Penn State Hershey offers science outreach program to local high school students and faculty
As part of an initiative to educate students in the surrounding areas about research related to health, faculty members from Penn State College of Medicine, in conjunction with colleagues from Penn State Harrisburg, Juniata College, and the Raystown Field Station offered 16 sophomores from Susquehanna Township High School and five of their teachers a week-long, summer opportunity to take a closer look at environmental and medical research techniques, and the interchange between the two areas of science. The formal title of the program is SEPA-CREST, so named for the Science Education Partnership Award (SEPA) that funded it and the opportunity it provided for Collaborative Research Experiences for Students and Teachers (CREST). It serves not only as a vehicle for students and teachers to gain more intensive experience in science, but also as a research opportunity for college faculty to gauge their ability to improve science literacy with these groups.
Participants travelled to the Raystown Field Station, an environmental center in Huntingdon, PA operated by Juniata College for a multidisciplinary study of the interactions between humans and the environment.
“The great thing about a week-long experience like this is that we’ve been able to address a wide range of topics and techniques,” said Sarah Bronson, Ph.D., associate professor of cellular and molecular physiology, Penn State College of Medicine. “Each of the students are drawn to different areas in science, so this approach raises the likelihood that we’ll score a hit with one of the 16 kids and they think, ‘I want to know more about that’ or ‘I’d like to do that when I grow up.’”
Student Monica Feeley liked the ability to meet professionals in her specific area of interest.
“I’d like to do something in genetics, and there’s not really a chance you can get just to go meet a geneticist who’s a doctor,” she said. “This program allows you to talk to people who you’d never get to meet otherwise.”
When developing the curriculum, biomedical research techniques used by College of Medicine faculty were applied to Juniata faculty’s expertise in environmental studies. Robert Bonneau, Ph.D., professor of microbiology and immunology at the College of Medicine and one of the co-directors of the program, explained that the objective of the week was to provide students with an interdisciplinary learning experience by combining these two areas. For example, students ran tests on the water samples they collected for a parasite called giardia, which, left untreated, can profoundly impact the health of community members.
Each morning, students and faculty travelled to areas surrounding the field station to collect samples, record data, and learn about issues related to the environment. The second part of the day took place in the lab, where students heard brief lectures on their experiment’s scientific areas. Activities included electrofishing, gram stains, antibiotic resistance testing, metal analysis, carcinogenesis and macroinvertebrate identification.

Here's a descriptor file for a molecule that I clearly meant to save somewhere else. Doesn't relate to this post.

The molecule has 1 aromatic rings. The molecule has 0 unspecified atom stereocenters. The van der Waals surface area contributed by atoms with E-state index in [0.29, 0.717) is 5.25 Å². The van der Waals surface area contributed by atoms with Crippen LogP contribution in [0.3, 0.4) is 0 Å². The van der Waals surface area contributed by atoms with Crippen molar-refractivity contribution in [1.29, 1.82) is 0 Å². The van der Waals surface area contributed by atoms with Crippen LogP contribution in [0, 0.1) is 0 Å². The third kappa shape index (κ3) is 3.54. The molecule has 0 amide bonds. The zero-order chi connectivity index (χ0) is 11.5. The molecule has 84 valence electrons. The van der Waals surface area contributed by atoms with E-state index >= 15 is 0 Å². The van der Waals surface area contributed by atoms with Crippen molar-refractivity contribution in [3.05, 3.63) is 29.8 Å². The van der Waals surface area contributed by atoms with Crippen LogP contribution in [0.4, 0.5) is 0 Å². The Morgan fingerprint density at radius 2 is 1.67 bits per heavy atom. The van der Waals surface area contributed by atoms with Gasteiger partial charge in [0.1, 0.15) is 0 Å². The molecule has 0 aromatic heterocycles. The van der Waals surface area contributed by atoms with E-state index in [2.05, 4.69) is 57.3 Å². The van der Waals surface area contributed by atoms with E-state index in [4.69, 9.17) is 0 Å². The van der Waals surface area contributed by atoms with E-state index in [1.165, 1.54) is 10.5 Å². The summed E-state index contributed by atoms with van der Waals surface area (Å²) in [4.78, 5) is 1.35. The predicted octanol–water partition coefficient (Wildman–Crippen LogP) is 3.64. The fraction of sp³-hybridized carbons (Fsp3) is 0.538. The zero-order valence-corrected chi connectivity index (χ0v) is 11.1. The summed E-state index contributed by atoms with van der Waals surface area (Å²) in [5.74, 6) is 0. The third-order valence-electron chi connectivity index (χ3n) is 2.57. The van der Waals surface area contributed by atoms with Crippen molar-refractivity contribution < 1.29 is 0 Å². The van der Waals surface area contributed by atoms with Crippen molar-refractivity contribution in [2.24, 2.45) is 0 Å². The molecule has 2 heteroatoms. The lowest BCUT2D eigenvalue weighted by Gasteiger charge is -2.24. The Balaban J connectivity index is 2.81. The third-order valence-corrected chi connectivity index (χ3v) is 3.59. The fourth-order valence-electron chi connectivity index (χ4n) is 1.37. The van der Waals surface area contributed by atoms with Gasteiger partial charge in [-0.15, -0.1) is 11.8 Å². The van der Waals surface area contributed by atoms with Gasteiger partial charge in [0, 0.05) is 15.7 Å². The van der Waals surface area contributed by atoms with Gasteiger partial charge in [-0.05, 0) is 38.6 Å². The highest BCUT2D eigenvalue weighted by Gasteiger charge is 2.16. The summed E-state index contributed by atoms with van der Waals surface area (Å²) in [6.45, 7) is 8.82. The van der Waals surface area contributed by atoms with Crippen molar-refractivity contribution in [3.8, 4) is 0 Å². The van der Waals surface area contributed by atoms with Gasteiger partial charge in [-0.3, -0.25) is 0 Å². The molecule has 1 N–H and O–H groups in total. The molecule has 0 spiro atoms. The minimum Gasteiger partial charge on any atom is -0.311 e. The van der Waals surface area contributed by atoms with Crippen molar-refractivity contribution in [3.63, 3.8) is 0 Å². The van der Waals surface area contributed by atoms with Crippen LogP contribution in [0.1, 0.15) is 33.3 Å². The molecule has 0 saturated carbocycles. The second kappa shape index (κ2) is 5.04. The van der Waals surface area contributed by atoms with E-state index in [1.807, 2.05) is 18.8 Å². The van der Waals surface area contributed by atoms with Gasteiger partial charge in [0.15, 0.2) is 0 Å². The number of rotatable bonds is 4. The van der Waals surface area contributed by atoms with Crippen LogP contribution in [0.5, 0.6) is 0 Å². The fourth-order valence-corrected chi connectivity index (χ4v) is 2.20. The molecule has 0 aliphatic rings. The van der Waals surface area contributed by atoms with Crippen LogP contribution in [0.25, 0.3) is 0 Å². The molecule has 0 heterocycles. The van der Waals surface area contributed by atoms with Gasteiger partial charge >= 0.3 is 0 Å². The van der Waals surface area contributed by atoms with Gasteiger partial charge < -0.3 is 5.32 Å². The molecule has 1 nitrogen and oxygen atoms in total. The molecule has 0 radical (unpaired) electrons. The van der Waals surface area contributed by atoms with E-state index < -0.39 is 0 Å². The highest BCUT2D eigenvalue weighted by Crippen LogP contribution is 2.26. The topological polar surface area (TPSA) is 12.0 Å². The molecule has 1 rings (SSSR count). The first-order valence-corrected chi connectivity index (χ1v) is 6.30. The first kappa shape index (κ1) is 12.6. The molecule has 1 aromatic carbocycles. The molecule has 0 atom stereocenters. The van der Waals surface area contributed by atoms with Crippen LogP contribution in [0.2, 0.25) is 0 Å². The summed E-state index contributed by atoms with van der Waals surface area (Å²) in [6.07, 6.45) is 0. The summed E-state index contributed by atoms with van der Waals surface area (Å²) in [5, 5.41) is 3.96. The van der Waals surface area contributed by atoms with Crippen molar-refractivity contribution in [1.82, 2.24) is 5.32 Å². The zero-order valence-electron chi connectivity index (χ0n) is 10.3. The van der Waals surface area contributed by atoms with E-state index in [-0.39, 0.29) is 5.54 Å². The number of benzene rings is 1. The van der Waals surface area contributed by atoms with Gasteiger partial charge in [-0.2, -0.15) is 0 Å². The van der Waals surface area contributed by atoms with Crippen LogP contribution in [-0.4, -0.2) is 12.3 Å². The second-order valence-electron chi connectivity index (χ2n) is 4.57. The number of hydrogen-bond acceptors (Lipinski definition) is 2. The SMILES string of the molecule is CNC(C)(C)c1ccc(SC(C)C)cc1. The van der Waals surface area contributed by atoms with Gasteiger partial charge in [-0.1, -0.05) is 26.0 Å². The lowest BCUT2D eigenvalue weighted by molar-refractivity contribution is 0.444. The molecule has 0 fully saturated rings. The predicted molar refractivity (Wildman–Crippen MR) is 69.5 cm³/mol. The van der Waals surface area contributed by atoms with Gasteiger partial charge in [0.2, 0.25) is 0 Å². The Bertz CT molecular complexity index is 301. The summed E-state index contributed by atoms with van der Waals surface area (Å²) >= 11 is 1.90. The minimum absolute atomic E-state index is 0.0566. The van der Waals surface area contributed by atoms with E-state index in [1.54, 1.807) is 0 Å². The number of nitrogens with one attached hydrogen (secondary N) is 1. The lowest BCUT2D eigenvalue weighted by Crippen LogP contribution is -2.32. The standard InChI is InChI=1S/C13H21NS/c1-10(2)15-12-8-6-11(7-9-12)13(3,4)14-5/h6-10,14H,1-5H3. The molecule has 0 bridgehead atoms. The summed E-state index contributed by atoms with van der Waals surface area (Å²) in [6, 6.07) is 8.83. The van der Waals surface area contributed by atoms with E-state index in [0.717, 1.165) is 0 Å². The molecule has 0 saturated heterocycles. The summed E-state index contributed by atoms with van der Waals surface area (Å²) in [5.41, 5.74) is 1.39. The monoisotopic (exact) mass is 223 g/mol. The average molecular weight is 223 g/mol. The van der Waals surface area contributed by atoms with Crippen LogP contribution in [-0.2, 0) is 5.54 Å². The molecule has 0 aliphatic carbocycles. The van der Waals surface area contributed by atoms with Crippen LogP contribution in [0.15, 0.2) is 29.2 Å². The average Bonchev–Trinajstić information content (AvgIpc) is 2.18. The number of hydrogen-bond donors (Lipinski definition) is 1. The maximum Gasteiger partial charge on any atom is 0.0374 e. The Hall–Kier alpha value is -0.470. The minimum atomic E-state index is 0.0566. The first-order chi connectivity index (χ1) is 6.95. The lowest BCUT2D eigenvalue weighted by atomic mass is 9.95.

Robert McDonald, a biology teacher at Susquehanna Township School District, described the growth that he and the other four teachers in the program noted in their students during the trip.
“The expertise that Dr. Bonneau, Dr. Bronson, Dr. Matters, and Dr. Chorney bring is obviously to the next level – the science that we’ve been doing is very interesting, and it’s good for our kids to get involved with the activities here,” he said.
Student Katie Vellios agreed: “This program lets you get much deeper into topics than you would have in school,” she said. “I like it because it’s given me an idea of what real scientists do: how they perform field work and collect data, instead of just hearing about it from a teacher.”
The program also provided the teachers with their own professional development opportunity.
“I couldn’t be happier with the program, because the teachers and students were able to experience everything together,” said Susan Kegerise, PhD, superintendent of Susquehanna Township School District. “That connection will allow teachers to bring the tools and experiments they learned here back into the classroom during the academic year.”
Funding proposals are underway that would allow programs like this one to continue, both with Susquehanna Township and other area schools.
“Our aim in providing educational outreach with programs like this is to allow students to experience things they wouldn’t have in a classroom setting,” said Bonneau. “Most of these schools don’t have a lake in their backyard or access to technology like this, so this is a cool way they can get a glimpse into what it could be like to work in science.”
Bronson discussed the consistency of this program with the College of Medicine’s mission for educating future biomedical science professionals. “By interacting with groups of students as early as possible, we’re able to pique any interest in science they may already have, and potentially recruit them into the field,” she said.
In addition to Bonneau and Bronson, collaborators on this project were Michael Chorney, Ph.D., Wendy Dunton, Elizabeth Klinger, and Gail Matters, Ph.D. of Penn State College of Medicine; John Lencioni and Judith Witmer, Ph.D. of of Penn State Harrisburg; and Kathy Jones, PhD, Charles Yohn, Ph.D. and Talia Valencia of the Raystown Field Station and Juniata College.
The program was funded by the Science Education Partnership Award (SEPA), which was granted to Penn State College of Medicine by the National Institutes of Health in addition to awards from the Pennsylvania Department of Environmental Protection.
If you're having trouble accessing this content, or would like it in another format, please email the Penn State College of Medicine web department.